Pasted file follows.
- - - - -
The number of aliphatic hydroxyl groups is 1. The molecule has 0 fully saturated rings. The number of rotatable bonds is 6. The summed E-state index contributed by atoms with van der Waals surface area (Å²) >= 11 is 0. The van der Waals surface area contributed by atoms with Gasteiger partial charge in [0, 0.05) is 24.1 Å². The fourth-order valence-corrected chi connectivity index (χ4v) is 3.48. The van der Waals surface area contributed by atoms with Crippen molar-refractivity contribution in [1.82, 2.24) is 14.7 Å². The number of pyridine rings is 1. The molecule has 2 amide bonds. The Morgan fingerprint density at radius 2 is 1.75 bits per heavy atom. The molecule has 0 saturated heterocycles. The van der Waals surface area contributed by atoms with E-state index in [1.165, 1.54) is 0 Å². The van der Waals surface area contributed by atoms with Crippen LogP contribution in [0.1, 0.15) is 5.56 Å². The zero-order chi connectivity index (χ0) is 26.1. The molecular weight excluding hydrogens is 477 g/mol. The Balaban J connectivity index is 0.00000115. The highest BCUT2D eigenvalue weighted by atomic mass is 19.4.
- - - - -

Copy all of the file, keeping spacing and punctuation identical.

The number of aliphatic hydroxyl groups is 1. The molecule has 0 fully saturated rings. The number of rotatable bonds is 6. The summed E-state index contributed by atoms with van der Waals surface area (Å²) >= 11 is 0. The van der Waals surface area contributed by atoms with Gasteiger partial charge in [0, 0.05) is 24.1 Å². The fourth-order valence-corrected chi connectivity index (χ4v) is 3.48. The van der Waals surface area contributed by atoms with Crippen molar-refractivity contribution in [1.82, 2.24) is 14.7 Å². The number of pyridine rings is 1. The molecule has 2 amide bonds. The Morgan fingerprint density at radius 2 is 1.75 bits per heavy atom. The molecule has 0 saturated heterocycles. The van der Waals surface area contributed by atoms with E-state index in [1.165, 1.54) is 0 Å². The van der Waals surface area contributed by atoms with Crippen LogP contribution in [0.1, 0.15) is 5.56 Å². The zero-order chi connectivity index (χ0) is 26.1. The molecular weight excluding hydrogens is 477 g/mol. The Balaban J connectivity index is 0.00000115. The highest BCUT2D eigenvalue weighted by atomic mass is 19.4.